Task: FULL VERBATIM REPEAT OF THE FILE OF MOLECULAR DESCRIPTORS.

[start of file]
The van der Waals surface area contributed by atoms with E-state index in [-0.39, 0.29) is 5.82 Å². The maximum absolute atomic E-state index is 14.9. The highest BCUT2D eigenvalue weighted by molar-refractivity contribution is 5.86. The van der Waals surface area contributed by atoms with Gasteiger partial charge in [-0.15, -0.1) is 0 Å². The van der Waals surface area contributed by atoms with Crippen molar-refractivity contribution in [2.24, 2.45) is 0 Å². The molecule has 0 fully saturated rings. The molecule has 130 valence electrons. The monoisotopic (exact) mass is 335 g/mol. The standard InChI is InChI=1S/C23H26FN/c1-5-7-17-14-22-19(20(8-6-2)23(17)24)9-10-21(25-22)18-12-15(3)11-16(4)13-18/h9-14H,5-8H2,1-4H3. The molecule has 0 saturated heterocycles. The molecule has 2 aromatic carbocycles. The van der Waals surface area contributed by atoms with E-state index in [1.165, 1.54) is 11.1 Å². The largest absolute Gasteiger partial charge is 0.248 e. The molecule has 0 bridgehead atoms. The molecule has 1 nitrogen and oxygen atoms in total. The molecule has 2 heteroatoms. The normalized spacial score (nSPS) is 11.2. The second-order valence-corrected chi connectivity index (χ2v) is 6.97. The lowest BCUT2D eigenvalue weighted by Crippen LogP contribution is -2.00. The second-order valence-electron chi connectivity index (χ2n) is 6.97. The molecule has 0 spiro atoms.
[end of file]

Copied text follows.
The van der Waals surface area contributed by atoms with E-state index in [-0.39, 0.29) is 5.82 Å². The maximum absolute atomic E-state index is 14.9. The highest BCUT2D eigenvalue weighted by molar-refractivity contribution is 5.86. The van der Waals surface area contributed by atoms with Gasteiger partial charge in [-0.15, -0.1) is 0 Å². The van der Waals surface area contributed by atoms with Crippen molar-refractivity contribution in [2.24, 2.45) is 0 Å². The molecule has 0 fully saturated rings. The molecule has 130 valence electrons. The monoisotopic (exact) mass is 335 g/mol. The standard InChI is InChI=1S/C23H26FN/c1-5-7-17-14-22-19(20(8-6-2)23(17)24)9-10-21(25-22)18-12-15(3)11-16(4)13-18/h9-14H,5-8H2,1-4H3. The molecule has 0 saturated heterocycles. The molecule has 2 aromatic carbocycles. The van der Waals surface area contributed by atoms with E-state index in [1.165, 1.54) is 11.1 Å². The largest absolute Gasteiger partial charge is 0.248 e. The molecule has 0 bridgehead atoms. The molecule has 1 nitrogen and oxygen atoms in total. The molecule has 2 heteroatoms. The normalized spacial score (nSPS) is 11.2. The second-order valence-corrected chi connectivity index (χ2v) is 6.97. The lowest BCUT2D eigenvalue weighted by Crippen LogP contribution is -2.00. The second-order valence-electron chi connectivity index (χ2n) is 6.97. The molecule has 0 spiro atoms.